Romeo and Juliet is a centuries-old Shakespearean classic that’s mostly about teenagers with teenage intensity and recklessness, the impulsiveness of youth, whereby hearts lead and tempers follow as feelings detonate like fireworks.
And as St. Thomas Theater displayed under the visionary ways of director Dan Green, even after all these many years, the kids are alright.
What Green and his inspired cast of characters brought to life for an October engagement at Cemo Auditorium was no extreme stylistic contemporary chutzpah as a nod to Baz Luhrmann and the angelic pairing of Leonardo DiCaprio and Claire Daines. Forget an overwhelmingly of-the-moment pop-punk version underscored by the likes of Garbage and Shirley Manson’s haunting “#1 Crush” (I will twist a knife and bleed my aching heart … And tear it apart).
Rather, Green revived one of the Bard’s most enduring works for a fresh generation, returning the endlessly malleable tragedy to its roots as one of literature’s most heart-wrenching love stories – a throwback to classicism with vividness, spontaneity, and emotional authenticity.
“I have directed a lot of Shakespeare over the years, but I have always avoided Romeo and Juliet. I guess I thought it overdone,” Green says. “I finally embraced the opportunity, and I’m so glad I did. We had 15 teachers, scores of parents, and 80 students who came together to fence, dance, grapple with the language, score scenes, weld actual halberds, and craft leather pouches and scabbards. The actors mastered more than 4,700 lines of poetry, performed on three different stages – one of which spun entirely around – and managed to do all of it in less than eight weeks. I’m immensely proud of our program. We produce great works and that’s only because of all the talented and committed people involved.”
Green and his superlative company of actors injected uncommon urgency into the performances, along with stirring depth of feeling.
You know the drill – two houses, both alike in dignity yet divided. Romeo’s Montagues and Juliet’s Capulets, feuding families in the world of Verona. Forbidden, star-crossed lovers align. Tragedy ensues. This ever-lasting tale routinely stands or falls on the appeal of its fatal attraction, and Green’s young stars brought sweet passionate poetry to their immortal roles.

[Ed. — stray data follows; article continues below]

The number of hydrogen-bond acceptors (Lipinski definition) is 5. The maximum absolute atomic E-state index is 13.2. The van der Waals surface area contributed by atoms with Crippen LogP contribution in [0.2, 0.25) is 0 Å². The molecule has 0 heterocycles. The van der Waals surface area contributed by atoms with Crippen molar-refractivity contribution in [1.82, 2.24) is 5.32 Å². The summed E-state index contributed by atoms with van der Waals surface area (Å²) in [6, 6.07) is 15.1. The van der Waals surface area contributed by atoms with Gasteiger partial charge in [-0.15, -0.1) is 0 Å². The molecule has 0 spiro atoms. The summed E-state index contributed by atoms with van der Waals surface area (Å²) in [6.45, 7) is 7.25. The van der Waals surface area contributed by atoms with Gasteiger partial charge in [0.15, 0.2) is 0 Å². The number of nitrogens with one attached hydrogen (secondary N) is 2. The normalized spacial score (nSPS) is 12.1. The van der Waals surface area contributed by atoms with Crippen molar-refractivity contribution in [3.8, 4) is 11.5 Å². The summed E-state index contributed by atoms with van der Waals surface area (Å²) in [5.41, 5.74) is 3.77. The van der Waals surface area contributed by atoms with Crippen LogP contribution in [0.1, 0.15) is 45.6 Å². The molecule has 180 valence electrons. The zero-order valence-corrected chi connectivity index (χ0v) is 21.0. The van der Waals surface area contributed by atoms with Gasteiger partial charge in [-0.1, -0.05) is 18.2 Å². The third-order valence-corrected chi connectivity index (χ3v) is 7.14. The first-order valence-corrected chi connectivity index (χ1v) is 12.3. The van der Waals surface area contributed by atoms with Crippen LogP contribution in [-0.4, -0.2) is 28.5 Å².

Damian Wilson ‘23 in his ninth St. Thomas production and Flinn Burrell (Incarnate Word Academy ‘24) were mesmerizing as head-spinning romantics. Their chemistry was instantaneous, fierce, and bright, the poignancy between them palpable. The audience was never doubting the youthful, I-would-die-for-you intensity of their passion. Burrell (fourth STH production) brought a force to match Wilson’s, but her Juliet was no flighty lovebird, rather strong-willed and intelligent. And as the tension narrowed, the ill-fated duo were flooded with feeling.
“Damian was nuanced, poetic, profound, and occasionally comic. Flinn was perpetually sweet, independent, full of vigor and wit,” Green says.
Zoe Yokubaitis (IWA ‘23) conveyed a true measure of gravity to the role of Juliet’s nurse, while Casey Salvatierra ‘23 was flawless as the compassionate Friar Laurence who goes out on a limb again and again in support of true love.
“Zoe was cast against type – earthy, rustic, and forever comical until the character revealed herself to be untrustworthy, unsympathetic, and foolish,” Green says. “She played the part beautifully for both laughs and for moments of true grief. Casey was the voice of wisdom in the play.
“(Senior) Jorge Morfin was erratic, irreverent, and amazing as Mercutio. (Seniors) Brandt Peterson (Paris) and Evan De Anda (Benvolio) added plenty of punch as the perfect foils for Damian’s Romeo. Aidan Nanquil (Lord Capulet) was cast against type as well, delivering an aggressive and violent father alongside Danielle Bartholet (IWA ‘23) and her traumatized Lady Capulet.”
Additional expertise in full dazzling display was the unrivaled set construction and fluid scenic design spearheaded by invaluable faculty member Phil Gensheimer with Ben Thoede ’24, Christopher Brochu ’23, and Simon Pham ’23 contributing and Paul Dunn ’23 organizing the set crew. Period costumes were simply stunning. Jaw-dropping sword fights and brief bouts of stage mayhem were artfully choreographed by Teresa Stranahan with faculty member and production assistant Chris Patton ‘13.
Faculty member Darrell Yarborough instructed 18 students in a beautifully realized gavotte, led by Brian Deavers ‘23 (seventh STH production) and Elena Padilla (Duchesne Academy of the Sacred Heart ’26). The rich talents of music director Josh Wilson, audio/visual coordinator Chris Hodge, and faculty member/art consultant Chau Nguyen were essential.
Romeo and Juliet offered a sharp jolt of exquisite theatrical storytelling, a crisp adaptation with striking familiar beats. Despite its inevitable and predictable conclusion, St. Thomas Theater offered a visual experience fully immersive, its emotional power fueled by the lyrical beauty of the language and the unfaltering command of a first-rate cast.
“We embrace the challenge to be our best as a group,” Green says. “Sometimes that means constructing magical forests with 15-foot trees. Sometimes we build stairs that light up with every step but only for tap dancers. Sometimes we place everyone in slippers and make them fence all over the stage. The latter was the case for its most recent production. The end result was magical.”
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